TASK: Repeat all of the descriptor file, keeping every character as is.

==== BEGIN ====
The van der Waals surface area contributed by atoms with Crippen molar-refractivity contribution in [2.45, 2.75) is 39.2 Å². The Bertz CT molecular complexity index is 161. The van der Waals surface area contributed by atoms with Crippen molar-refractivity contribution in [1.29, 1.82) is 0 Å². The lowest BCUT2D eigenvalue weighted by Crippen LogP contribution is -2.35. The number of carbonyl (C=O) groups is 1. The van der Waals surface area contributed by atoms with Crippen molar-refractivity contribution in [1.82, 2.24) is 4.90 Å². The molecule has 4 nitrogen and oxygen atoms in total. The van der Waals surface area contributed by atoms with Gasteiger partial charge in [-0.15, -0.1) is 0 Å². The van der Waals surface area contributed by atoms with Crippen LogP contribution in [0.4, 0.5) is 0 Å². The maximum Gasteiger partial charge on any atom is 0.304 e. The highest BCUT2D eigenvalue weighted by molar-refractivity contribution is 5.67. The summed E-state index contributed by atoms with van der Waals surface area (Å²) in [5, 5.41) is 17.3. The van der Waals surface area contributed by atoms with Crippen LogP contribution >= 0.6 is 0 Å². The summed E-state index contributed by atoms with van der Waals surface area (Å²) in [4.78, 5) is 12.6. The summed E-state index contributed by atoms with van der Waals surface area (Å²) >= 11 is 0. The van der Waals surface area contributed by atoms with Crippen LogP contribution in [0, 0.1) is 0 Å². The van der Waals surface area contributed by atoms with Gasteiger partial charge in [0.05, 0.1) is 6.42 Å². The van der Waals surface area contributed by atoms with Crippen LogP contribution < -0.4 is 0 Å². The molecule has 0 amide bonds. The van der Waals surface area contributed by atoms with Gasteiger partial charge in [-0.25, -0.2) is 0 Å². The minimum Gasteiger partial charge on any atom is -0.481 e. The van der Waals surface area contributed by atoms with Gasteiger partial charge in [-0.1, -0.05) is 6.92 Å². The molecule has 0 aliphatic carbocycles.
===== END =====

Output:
The van der Waals surface area contributed by atoms with Crippen molar-refractivity contribution in [2.45, 2.75) is 39.2 Å². The Bertz CT molecular complexity index is 161. The van der Waals surface area contributed by atoms with Crippen molar-refractivity contribution in [1.29, 1.82) is 0 Å². The lowest BCUT2D eigenvalue weighted by Crippen LogP contribution is -2.35. The number of carbonyl (C=O) groups is 1. The van der Waals surface area contributed by atoms with Crippen molar-refractivity contribution in [1.82, 2.24) is 4.90 Å². The molecule has 4 nitrogen and oxygen atoms in total. The van der Waals surface area contributed by atoms with Gasteiger partial charge in [-0.15, -0.1) is 0 Å². The van der Waals surface area contributed by atoms with Crippen LogP contribution in [0.4, 0.5) is 0 Å². The maximum Gasteiger partial charge on any atom is 0.304 e. The highest BCUT2D eigenvalue weighted by molar-refractivity contribution is 5.67. The summed E-state index contributed by atoms with van der Waals surface area (Å²) in [5, 5.41) is 17.3. The van der Waals surface area contributed by atoms with Crippen LogP contribution >= 0.6 is 0 Å². The summed E-state index contributed by atoms with van der Waals surface area (Å²) in [4.78, 5) is 12.6. The summed E-state index contributed by atoms with van der Waals surface area (Å²) >= 11 is 0. The van der Waals surface area contributed by atoms with Crippen LogP contribution in [0, 0.1) is 0 Å². The van der Waals surface area contributed by atoms with Gasteiger partial charge in [0.05, 0.1) is 6.42 Å². The van der Waals surface area contributed by atoms with Crippen LogP contribution < -0.4 is 0 Å². The molecule has 0 amide bonds. The van der Waals surface area contributed by atoms with Gasteiger partial charge in [-0.25, -0.2) is 0 Å². The minimum Gasteiger partial charge on any atom is -0.481 e. The van der Waals surface area contributed by atoms with Gasteiger partial charge in [-0.1, -0.05) is 6.92 Å². The molecule has 0 aliphatic carbocycles.